Is commodity trading no longer speculative?

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One of the amendments made by the 2013 budget was the introduction of the commodity turnover tax (CTT), which entered into force on July 1, 2013. At the same time, the budget changed the definition of operations. speculative under tax laws to exclude commodity derivative transactions carried out in a recognized market. commodity association (“recognized commodity exchange”). The exclusion would apply to all transactions in agricultural and non-agricultural derivatives, and not just non-agricultural derivatives, which are subject to the TTC.

This amendment would, however, come into force as of the 2014-15 tax year – it would apply to all transactions as of April 1, 2013. Does this mean that all your commodity derivatives transactions do not should no longer be treated as speculative transactions? Unfortunately, our tax laws do not believe in the simplicity of things.

Some conditions have been set in order to benefit from the exclusion. These are similar to the conditions for excluding securities derivative transactions from the definition of speculative transaction. The commodity derivatives transaction must be carried out electronically on a screen system on a recognized commodity exchange through a member or intermediary registered under the statutes, rules and regulations of a commodity exchange recognized in accordance with the Law on Futures Contracts (Regulation) (FCRA) and in accordance with the rules, regulations or orders made or instructions issued under the FCRA. The transaction must also be supported by a time-stamped contract note, issued by that member or intermediary indicating the customer’s unique identity number assigned under the FCRA, or rules, regulations or statutes, unique business number and number. permanent account.

Another requirement is that the recognized commodity exchange complies with conditions which may be prescribed by the central government and be notified by the central government for this purpose. On July 4, 2013, the conditions and procedure to file a request for notification as a recognized commodity exchange were published. Therefore, it will take some time before a commodity exchange is notified as a recognized commodity exchange.

For comparison, when a similar concept was introduced for recognized exchanges to be notified to exclude securities derivative transactions from the definition of speculative transactions, the conditions and procedure were notified in August and the first approvals were no. ‘were only granted in the following January from the date of notification of approval.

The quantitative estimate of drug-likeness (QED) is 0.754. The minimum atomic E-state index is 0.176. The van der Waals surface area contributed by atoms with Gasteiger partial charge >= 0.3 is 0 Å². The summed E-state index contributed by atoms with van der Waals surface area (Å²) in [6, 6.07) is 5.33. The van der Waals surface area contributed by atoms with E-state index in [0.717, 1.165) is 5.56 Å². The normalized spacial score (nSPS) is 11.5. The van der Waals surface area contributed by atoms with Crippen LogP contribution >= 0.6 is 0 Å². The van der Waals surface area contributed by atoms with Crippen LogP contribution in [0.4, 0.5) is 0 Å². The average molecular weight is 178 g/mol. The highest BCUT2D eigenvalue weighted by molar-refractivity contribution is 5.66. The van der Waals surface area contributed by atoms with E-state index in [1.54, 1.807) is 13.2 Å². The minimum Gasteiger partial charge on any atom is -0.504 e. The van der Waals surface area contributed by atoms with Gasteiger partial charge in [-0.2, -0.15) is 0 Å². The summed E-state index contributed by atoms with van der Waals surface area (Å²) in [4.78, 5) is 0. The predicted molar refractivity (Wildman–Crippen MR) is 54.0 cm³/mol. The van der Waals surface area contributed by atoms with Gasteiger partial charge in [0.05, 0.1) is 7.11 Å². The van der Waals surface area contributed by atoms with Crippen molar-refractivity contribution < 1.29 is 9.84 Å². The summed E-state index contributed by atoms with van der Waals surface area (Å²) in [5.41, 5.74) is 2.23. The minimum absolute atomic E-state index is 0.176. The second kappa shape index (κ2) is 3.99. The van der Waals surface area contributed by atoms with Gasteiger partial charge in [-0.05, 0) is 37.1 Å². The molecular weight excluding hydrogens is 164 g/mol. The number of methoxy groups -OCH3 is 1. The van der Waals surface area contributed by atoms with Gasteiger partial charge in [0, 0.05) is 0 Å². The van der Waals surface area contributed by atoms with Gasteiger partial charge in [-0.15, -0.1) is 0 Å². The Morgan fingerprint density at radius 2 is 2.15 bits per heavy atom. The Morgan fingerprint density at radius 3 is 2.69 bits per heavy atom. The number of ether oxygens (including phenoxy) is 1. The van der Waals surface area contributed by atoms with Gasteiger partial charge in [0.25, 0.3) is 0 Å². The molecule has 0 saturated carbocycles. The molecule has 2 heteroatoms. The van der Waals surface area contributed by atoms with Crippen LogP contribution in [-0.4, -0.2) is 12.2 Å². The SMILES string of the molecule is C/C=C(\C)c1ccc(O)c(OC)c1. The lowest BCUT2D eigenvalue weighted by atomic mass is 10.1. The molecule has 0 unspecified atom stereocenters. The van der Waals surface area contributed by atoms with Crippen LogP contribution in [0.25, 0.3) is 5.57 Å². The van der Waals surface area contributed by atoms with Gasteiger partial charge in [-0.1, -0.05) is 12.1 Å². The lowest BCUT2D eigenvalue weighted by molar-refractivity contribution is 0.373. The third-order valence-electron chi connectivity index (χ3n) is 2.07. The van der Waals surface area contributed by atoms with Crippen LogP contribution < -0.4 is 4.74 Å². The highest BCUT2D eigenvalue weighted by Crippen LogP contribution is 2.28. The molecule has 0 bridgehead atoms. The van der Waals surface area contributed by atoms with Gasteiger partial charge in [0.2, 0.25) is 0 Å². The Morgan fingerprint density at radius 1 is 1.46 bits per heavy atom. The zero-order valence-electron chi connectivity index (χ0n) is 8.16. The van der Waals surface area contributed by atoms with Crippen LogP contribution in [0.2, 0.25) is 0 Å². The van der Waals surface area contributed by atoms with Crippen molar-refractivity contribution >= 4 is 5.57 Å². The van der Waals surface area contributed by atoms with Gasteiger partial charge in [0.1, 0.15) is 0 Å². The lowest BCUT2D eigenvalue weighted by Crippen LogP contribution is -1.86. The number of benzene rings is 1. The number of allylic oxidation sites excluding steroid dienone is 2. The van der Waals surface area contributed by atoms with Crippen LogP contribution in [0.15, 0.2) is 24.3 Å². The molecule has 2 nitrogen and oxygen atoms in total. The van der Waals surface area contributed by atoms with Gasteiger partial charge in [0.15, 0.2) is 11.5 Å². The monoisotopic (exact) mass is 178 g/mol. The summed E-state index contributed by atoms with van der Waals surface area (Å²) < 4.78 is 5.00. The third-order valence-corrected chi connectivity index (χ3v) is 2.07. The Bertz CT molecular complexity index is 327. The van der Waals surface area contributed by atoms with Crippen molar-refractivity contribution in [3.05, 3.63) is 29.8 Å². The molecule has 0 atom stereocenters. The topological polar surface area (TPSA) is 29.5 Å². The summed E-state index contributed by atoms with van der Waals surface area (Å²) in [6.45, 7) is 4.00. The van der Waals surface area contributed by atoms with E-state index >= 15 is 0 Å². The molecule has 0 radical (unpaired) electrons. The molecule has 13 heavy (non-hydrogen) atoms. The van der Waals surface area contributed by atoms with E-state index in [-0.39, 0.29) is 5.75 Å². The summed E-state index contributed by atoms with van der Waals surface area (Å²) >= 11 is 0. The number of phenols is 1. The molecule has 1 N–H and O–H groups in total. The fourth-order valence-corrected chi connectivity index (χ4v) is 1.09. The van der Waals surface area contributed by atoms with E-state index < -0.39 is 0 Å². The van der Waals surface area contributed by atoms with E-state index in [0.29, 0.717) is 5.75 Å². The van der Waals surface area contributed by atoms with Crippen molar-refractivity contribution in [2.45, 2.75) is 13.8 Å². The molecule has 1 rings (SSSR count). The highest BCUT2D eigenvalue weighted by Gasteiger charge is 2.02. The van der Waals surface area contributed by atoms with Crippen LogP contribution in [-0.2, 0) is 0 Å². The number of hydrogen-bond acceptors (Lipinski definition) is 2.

At the time, the tax administration took a hyper-technical stance leading to litigation as to whether transactions prior to the date of approval in that year would be treated as speculative, while transactions after the date of approval. approval of the same year would not be treated as such. Fortunately, most decisions have held that the exclusion from the definition of speculative trading would apply for the entire year to these approved exchanges, regardless of the date of approval during the year. We hope that history will not repeat itself and that the approvals will be granted with effect from April 1, 2013 to avoid unnecessary litigation. Until the approvals are granted, one would have to wait and watch.

What would be the impact of treating commodity derivatives transactions as non-speculative? Losses in commodity derivative transactions would now be treated the same as any other business loss and could therefore be deducted from any other income except wages. Losses on commodity derivatives can therefore now be deducted from profits from securities derivatives, income from equity trading and income from trading physical commodities on a delivery basis.

What happens to past losses in commodity derivative transactions that were considered speculative losses in previous years? Can such losses now be offset by current profits from trading in commodity derivatives? It may be possible to argue that since losses result from identical transactions in years prior to those transactions in which profits are now being made, the benefit of the compensation should be available. However, it may not be possible to offset losses from trading commodity derivatives from previous years with other trading profits from the current year, such as trading profits from securities derivatives, as the nature of transactions were different in previous years.

While the decision to exclude commodity derivative transactions from the definition of speculative transactions is welcome, the question arises as to whether it is necessary to treat any exchange-based transaction as a speculative transaction. For example, equity trades on recognized stock exchanges settled without delivery continue to be treated as speculative trades, although equity derivative trades are not. Speculation on stock exchanges or commodity exchanges certainly adds to the depth of the market and is encouraged around the world. Improved oversight by regulatory authorities reduces possibilities for manipulation. With electronic trading and electronic audit trails readily available, isn’t it now time to exclude all exchange traded transactions from the scope of speculative trading? It is hoped that the Direct Tax Code, which is supposed to be the tax law of the new millennium, and which will be introduced during the monsoon session, incorporates such a business-friendly measure.

Gautam Nayak is a chartered accountant.

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